Environment Forum

T. Boone Pickens: What, me worry?

Billionaire T. Boone Pickens is spending $2 billion on a bunch of windmills and so far has no way to get the electricity they will produce to market. Last December he said he was a touch anxious, but on Wednesday he didn’t seem worried at all.

Pickens is pretty sure President Barack Obama will get some new power lines built to those plains in the Texas panhandle, but if need be, the oil-man-turned-renewable-energy-advocate will take his toys elsewhere.

“I’m not going to end up with 687 turbines in my garage. They are going to be sticking up spinning someplace,” he said at a San Francisco stop on his latest tour to drum up support for his plan to use wind power and natural gas-fueled vehicles to wean the Unites States from imported oil.

Pickens expects the price of a barrel of oil to hit $75 by the end of the year as OPEC cuts production, and between that and the desire for energy independence he sees Obama finding a way to get transmission lines built from Texas to markets that need electricity – like California.

One person at the event asked him if he could end up being the “czar” of transmission, production, and more. “Yeah, I’d love it,” the old independent “wildcat” oilman said.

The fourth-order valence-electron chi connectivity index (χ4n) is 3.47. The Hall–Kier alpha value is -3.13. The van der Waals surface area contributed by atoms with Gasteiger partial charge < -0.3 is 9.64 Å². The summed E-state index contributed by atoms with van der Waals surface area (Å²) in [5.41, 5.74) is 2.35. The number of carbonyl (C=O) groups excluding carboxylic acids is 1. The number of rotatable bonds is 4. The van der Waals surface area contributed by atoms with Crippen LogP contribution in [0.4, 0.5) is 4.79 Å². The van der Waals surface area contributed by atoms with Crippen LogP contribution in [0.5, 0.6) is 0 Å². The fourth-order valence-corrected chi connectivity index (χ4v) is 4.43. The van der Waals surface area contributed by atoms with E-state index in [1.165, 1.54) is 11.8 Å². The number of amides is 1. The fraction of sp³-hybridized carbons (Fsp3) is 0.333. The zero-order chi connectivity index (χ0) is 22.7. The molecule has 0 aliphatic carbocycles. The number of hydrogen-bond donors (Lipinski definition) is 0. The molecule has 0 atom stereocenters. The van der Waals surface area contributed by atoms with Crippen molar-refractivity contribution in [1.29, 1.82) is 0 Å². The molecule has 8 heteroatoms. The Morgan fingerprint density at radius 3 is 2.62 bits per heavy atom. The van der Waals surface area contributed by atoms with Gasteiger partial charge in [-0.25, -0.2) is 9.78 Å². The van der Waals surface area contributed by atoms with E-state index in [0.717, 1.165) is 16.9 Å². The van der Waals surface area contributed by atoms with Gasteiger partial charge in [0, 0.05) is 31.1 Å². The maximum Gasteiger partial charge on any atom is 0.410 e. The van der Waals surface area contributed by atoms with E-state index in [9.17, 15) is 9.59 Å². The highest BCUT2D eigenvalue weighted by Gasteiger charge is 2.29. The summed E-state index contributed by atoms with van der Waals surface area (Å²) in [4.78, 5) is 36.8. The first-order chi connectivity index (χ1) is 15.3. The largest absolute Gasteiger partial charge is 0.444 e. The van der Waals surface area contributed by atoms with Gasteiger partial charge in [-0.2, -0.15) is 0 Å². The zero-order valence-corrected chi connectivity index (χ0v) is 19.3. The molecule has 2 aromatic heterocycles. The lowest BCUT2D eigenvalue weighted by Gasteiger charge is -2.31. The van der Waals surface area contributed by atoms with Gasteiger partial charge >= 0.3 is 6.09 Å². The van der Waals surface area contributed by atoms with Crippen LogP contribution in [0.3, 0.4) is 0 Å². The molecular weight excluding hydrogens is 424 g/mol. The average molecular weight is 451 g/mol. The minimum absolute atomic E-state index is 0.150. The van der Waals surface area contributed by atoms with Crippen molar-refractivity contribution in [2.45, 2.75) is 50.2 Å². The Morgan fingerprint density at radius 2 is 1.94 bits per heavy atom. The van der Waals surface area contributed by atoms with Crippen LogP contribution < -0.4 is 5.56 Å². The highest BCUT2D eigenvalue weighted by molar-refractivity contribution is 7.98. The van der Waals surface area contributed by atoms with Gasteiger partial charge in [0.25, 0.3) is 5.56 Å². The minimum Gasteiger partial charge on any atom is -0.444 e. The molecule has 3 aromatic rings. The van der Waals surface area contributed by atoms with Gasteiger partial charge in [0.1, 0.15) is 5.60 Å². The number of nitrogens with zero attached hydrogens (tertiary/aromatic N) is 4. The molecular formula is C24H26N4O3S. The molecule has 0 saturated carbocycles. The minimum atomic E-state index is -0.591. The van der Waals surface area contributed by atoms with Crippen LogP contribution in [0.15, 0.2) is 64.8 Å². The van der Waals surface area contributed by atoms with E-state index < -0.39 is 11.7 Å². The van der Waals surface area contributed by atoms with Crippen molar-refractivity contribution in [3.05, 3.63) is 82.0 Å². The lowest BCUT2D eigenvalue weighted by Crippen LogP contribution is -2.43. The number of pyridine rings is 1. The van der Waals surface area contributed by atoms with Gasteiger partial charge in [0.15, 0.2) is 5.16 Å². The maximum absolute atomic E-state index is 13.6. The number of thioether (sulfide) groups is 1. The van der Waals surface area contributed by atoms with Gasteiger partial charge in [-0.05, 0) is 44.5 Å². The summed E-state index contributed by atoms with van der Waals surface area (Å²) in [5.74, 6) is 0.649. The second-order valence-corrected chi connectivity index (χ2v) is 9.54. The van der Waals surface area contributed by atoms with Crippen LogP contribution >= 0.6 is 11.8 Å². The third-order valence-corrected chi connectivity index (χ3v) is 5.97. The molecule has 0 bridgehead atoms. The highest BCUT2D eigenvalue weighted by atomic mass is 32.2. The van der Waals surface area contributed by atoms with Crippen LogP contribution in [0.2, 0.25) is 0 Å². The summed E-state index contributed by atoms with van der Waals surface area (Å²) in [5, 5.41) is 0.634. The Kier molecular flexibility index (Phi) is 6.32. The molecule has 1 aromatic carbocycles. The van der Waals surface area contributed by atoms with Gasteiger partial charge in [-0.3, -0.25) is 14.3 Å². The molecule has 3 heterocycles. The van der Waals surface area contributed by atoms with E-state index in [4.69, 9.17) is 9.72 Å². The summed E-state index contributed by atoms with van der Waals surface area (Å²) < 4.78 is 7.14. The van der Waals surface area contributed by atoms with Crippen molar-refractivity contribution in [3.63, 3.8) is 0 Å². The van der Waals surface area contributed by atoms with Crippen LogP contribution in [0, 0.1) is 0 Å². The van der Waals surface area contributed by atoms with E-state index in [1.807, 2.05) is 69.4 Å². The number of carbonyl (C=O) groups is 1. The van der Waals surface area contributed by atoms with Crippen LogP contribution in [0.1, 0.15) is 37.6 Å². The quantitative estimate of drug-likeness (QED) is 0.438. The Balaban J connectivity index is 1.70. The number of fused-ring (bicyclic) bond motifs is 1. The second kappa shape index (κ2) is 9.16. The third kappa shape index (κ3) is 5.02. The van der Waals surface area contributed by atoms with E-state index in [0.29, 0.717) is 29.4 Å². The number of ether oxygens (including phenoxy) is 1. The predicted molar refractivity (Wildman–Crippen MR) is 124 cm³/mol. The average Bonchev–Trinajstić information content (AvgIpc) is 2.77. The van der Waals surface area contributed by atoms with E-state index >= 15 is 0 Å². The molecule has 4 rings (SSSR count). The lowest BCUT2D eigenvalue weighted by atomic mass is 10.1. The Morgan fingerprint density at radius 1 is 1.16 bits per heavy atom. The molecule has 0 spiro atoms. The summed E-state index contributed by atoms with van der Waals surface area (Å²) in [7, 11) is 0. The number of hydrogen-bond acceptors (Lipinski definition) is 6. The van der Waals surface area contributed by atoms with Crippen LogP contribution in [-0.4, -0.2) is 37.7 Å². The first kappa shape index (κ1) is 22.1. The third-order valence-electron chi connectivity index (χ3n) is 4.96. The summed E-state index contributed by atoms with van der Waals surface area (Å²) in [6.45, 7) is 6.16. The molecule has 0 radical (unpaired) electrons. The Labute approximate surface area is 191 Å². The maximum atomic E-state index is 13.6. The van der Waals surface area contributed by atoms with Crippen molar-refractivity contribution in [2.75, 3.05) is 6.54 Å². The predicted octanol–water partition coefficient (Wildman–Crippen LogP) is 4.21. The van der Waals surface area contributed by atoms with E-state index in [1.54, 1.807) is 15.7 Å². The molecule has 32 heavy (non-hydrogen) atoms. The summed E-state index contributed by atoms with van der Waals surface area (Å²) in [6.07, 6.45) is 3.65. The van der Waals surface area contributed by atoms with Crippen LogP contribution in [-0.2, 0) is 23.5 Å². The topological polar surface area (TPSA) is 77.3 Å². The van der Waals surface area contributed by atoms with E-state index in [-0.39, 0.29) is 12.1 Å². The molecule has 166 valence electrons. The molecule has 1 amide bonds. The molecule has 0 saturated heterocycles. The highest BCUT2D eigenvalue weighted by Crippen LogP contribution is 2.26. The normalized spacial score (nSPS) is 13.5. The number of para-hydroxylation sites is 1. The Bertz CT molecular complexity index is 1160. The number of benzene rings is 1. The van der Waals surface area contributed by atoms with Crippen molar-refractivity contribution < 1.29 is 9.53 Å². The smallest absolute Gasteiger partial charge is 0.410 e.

Gore vs. Pickens: who’s got the right plan?

gore.jpgWhen Al Gore challenged the U.S. to produce all of its electricity from renewable sources in 10 years, his aggressive plan to combat climate change was pitted against another recently-unveiled proposal, from Texas billionaire T. Boone Pickens, to reduce the nation’s dependence on foreign oil.

 Gore, a former Democratic vice president and Nobel Prize-winning crusader on climate change, announced his plan last week and has since promoted it on U.S. television. Expected to cost between $1.5 trillion and $3 trillion,  Gore advocates investment in wind, solar and geothermal energy, energy efficiency and a national power grid. He also wants to retain energy production from nuclear and hydroelectric power plants, and invest in technology to store and capture carbon dioxide from coal and gas.

Inevitably, though, Gore’s plan has been compared to the so-called “Pickens Plan,” which calls for a massive switch to natural gas as a transportation fuel and a dramatic increase in wind power (Pickens, a legendary oil man, is currently spending $10 billion to build the world’s biggest wind farm — a project he expects will be a big moneymaker). Pickens says his $300 billion plan will reduce the amount of imported oil by more than a third in the next decade.

Coal growth forecast to reign for decades

eia.jpgRenewable power sources like wind and solar are some of the fastest growing sectors in the energy business.

But this graph forecasts that coal, the dirtiest power source in terms of carbon dioxide and other pollutants, will still dominate global power generation growth for decades into the future.

The forecast, released by the U.S. Energy Information Administration, the statistics branch of the Department of Energy, shows that global power generated from coal will grow 115 percent to 15.36 trillion kilowatt hours from 2005 to 2030.  It assumes no changes in emissions laws or policy.